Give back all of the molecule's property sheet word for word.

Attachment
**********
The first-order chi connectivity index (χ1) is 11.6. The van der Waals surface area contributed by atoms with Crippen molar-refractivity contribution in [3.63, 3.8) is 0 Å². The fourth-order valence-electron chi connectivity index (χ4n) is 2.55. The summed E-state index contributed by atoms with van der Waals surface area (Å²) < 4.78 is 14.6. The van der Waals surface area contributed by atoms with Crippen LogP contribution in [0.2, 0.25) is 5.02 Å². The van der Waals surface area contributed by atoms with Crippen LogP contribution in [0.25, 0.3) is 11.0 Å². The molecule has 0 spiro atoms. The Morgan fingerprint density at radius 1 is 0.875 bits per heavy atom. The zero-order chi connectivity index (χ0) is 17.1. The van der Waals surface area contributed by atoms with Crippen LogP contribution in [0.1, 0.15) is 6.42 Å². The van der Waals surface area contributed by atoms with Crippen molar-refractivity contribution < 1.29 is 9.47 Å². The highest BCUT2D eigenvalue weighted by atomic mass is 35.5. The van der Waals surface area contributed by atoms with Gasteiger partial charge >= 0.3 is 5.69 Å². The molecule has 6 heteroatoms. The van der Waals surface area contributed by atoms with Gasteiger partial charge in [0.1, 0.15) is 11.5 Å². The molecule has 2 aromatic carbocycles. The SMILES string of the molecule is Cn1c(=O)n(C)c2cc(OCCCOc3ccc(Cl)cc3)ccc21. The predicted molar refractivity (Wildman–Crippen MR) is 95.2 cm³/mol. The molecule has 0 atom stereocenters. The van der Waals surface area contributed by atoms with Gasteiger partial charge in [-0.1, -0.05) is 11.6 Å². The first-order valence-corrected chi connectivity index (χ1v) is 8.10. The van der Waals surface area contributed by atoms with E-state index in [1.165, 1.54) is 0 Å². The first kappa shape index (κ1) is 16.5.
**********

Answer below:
The first-order chi connectivity index (χ1) is 11.6. The van der Waals surface area contributed by atoms with Crippen molar-refractivity contribution in [3.63, 3.8) is 0 Å². The fourth-order valence-electron chi connectivity index (χ4n) is 2.55. The summed E-state index contributed by atoms with van der Waals surface area (Å²) < 4.78 is 14.6. The van der Waals surface area contributed by atoms with Crippen LogP contribution in [0.2, 0.25) is 5.02 Å². The van der Waals surface area contributed by atoms with Crippen LogP contribution in [0.25, 0.3) is 11.0 Å². The molecule has 0 spiro atoms. The Morgan fingerprint density at radius 1 is 0.875 bits per heavy atom. The zero-order chi connectivity index (χ0) is 17.1. The van der Waals surface area contributed by atoms with Crippen LogP contribution in [0.1, 0.15) is 6.42 Å². The van der Waals surface area contributed by atoms with Crippen molar-refractivity contribution < 1.29 is 9.47 Å². The highest BCUT2D eigenvalue weighted by atomic mass is 35.5. The van der Waals surface area contributed by atoms with Gasteiger partial charge >= 0.3 is 5.69 Å². The molecule has 6 heteroatoms. The van der Waals surface area contributed by atoms with Gasteiger partial charge in [0.1, 0.15) is 11.5 Å². The molecule has 2 aromatic carbocycles. The SMILES string of the molecule is Cn1c(=O)n(C)c2cc(OCCCOc3ccc(Cl)cc3)ccc21. The predicted molar refractivity (Wildman–Crippen MR) is 95.2 cm³/mol. The molecule has 0 atom stereocenters. The van der Waals surface area contributed by atoms with Gasteiger partial charge in [-0.1, -0.05) is 11.6 Å². The first-order valence-corrected chi connectivity index (χ1v) is 8.10. The van der Waals surface area contributed by atoms with E-state index in [1.165, 1.54) is 0 Å². The first kappa shape index (κ1) is 16.5.